The initial enquiries into the fate of a soldier listed as Missing included a check of all British medical units in the area to see if he was receiving treatment or had died from wounds. After that there were formal enquiries and an exchange of information between Britain and Germany via a neutral power eg Sweden. Eventually, information might be received that the soldier was in enemy hands. Sometimes the family heard news from letters from the man himself or his comrades well before this was confirmed officially and conveyed to them.
It became clear, though not until 16 October, that George had been captured as he was reported a Prisoner of War on a German Government list. His family would have been informed of this and his whereabouts.
After his capture, George had been taken to a holding camp at the infamous Lille Fort, known as ‘the Black Hole of Lille’, where conditions were atrocious with as many as 250 men kept in a room with a single window, sleeping on the floor or three to five men sharing an iron bed with boards, and a single barrel for a toilet emptied once a day. Prisoners were allowed out twice a day to an adjoining room for an issue of barley or bean coffee, bread and watery cabbage soup.
George was then transferred on 14 June to Dülmen Prisoner of War camp in North-Rhine Westphalia in Germany, where conditions were better, and a month later on 10 July he was moved to a larger camp at Hameln, near Hannover, a place known to the British from the poem ‘The Pied Piper of Hamelin’ by Robert Browning.
The prison camp was a vast site on low ground with wooded hills behind it, a mile from the town. It had 100 barracks radiating out from a central point. Prisoners of War were sent out in work teams known as kommando to working camps in the area and forced to undertake heavy labour in quarries, mines, factories and farms. Hameln camp had a theatre and a YMCA recreational hut to provide some entertainment and comfort, and prisoners were sent parcels containing food and things like socks, shaving equipment and chocolate by the British Red Cross. The prisoners were poorly fed and incarcerated in cramped and unhealthy conditions, but most, like George, did survive.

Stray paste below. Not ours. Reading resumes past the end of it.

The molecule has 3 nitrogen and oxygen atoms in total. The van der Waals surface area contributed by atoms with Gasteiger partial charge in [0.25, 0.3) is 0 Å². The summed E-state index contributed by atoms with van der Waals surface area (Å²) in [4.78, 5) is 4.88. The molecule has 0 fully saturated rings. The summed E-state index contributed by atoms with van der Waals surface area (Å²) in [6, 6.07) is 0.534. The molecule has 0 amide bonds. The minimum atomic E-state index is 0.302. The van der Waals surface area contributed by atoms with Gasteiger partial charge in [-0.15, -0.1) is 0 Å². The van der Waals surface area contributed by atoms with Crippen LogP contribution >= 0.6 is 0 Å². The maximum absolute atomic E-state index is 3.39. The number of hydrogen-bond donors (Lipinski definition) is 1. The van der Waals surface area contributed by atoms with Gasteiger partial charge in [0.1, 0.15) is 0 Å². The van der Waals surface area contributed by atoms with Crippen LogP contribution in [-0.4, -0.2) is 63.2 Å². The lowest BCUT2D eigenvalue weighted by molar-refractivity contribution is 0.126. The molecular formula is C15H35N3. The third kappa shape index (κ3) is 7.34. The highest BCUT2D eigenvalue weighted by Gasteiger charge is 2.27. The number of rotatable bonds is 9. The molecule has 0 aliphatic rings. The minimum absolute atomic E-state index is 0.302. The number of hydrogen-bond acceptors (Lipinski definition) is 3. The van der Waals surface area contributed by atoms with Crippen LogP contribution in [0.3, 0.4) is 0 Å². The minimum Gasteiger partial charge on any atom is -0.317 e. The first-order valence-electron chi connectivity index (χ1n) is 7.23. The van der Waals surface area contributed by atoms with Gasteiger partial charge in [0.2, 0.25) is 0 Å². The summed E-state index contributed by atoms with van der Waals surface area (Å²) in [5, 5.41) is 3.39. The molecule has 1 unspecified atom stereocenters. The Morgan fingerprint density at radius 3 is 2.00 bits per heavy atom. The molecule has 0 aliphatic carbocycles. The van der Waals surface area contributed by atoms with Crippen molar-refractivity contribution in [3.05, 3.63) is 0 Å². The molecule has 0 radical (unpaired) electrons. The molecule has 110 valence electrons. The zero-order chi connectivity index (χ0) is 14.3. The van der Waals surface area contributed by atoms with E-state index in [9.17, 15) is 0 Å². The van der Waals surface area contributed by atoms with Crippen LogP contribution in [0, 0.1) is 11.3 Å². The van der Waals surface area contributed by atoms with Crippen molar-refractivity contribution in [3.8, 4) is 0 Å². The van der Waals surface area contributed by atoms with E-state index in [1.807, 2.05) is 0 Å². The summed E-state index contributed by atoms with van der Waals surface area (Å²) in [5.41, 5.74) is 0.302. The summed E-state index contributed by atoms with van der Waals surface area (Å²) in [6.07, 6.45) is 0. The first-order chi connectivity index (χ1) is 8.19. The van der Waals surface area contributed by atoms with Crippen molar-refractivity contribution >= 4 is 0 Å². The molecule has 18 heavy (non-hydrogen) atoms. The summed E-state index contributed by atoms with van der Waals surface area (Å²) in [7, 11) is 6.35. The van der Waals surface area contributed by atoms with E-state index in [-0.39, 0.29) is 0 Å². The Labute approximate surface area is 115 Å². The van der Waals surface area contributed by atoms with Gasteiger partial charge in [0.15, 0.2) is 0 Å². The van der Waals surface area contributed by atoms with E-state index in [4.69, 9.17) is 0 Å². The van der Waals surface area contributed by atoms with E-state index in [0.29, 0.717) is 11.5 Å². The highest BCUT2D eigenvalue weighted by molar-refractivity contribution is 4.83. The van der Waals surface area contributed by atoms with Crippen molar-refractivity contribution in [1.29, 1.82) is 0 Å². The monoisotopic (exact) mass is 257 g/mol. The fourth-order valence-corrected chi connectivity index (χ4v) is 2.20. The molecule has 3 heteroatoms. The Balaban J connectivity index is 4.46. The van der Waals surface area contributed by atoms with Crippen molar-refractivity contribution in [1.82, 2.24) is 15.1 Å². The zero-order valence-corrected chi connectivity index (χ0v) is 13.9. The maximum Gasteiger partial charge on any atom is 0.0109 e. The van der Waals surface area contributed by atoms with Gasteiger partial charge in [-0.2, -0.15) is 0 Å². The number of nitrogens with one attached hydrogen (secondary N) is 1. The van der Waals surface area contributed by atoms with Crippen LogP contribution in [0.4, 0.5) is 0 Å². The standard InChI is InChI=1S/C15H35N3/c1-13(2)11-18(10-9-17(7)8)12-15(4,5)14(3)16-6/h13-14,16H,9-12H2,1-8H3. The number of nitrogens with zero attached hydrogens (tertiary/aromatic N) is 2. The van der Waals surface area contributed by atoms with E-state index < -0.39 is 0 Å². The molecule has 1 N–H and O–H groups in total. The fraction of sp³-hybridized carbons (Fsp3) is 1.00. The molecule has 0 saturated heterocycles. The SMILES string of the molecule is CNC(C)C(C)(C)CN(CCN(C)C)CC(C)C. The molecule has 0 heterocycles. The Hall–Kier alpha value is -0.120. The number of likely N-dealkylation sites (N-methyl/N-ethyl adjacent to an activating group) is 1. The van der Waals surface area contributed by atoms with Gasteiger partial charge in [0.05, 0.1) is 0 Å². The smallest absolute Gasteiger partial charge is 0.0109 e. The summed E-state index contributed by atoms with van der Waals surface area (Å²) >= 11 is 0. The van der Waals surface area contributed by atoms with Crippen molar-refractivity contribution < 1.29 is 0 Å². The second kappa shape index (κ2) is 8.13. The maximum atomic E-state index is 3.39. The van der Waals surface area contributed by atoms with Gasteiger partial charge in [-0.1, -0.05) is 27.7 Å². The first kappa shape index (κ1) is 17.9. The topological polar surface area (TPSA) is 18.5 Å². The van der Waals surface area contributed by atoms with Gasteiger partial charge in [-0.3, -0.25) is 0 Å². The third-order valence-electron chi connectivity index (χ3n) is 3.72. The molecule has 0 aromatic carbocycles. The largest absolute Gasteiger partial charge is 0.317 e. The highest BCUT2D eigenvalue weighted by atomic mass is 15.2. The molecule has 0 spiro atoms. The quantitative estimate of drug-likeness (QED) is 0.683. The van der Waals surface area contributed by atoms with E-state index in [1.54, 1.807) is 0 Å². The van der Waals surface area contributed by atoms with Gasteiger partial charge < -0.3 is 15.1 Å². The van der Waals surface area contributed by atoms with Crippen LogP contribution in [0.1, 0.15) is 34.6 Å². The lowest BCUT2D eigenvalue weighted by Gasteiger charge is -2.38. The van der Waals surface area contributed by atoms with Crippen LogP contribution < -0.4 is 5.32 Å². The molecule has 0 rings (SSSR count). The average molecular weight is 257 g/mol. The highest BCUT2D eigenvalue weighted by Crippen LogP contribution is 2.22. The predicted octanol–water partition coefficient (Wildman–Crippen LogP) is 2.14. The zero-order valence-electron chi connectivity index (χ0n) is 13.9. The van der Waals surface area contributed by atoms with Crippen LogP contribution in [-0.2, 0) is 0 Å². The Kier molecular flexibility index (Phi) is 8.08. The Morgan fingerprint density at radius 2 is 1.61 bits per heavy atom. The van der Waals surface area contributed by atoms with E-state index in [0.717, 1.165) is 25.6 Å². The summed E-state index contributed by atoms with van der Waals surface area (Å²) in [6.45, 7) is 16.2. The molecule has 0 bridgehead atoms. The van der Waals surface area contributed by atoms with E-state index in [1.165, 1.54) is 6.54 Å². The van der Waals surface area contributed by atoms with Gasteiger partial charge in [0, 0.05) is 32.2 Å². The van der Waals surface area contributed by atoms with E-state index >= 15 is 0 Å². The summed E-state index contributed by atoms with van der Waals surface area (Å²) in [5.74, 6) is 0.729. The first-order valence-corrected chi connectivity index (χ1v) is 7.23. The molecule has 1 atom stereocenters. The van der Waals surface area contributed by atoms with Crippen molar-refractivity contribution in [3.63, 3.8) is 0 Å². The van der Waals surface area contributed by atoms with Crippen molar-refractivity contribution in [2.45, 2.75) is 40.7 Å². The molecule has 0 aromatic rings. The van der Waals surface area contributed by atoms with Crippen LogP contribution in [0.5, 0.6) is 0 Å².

George was a prisoner for a relatively short period of time, being released from Germany after the Armistice and arriving back in England on 28 January 1919. Many prisoners came back on trains across Germany and then ships from Holland; others just set off walking. George was demobilised from the Army on his return.
George returned to live with his parents at 68 Campbell Road. On Easter Sunday 1922 he married Edith May Hendy at St Mary’s Church in Hornsey Rise; George’s occupation at the time was paper-hanger. They lived at 23 Ellenborough Road in Islington, a street that had disappeared by the 1960s. In the 1939 Register George and Edith were living at 5 Hatchard Road in Islington, and they were still living in that street, though now at No 9, when George died in April 1961.
George’s younger brother Joseph, known as Freddie, also served in the war. He too survived and is also commemorated at St Mellitus. Freddie died just four months after George in 1961.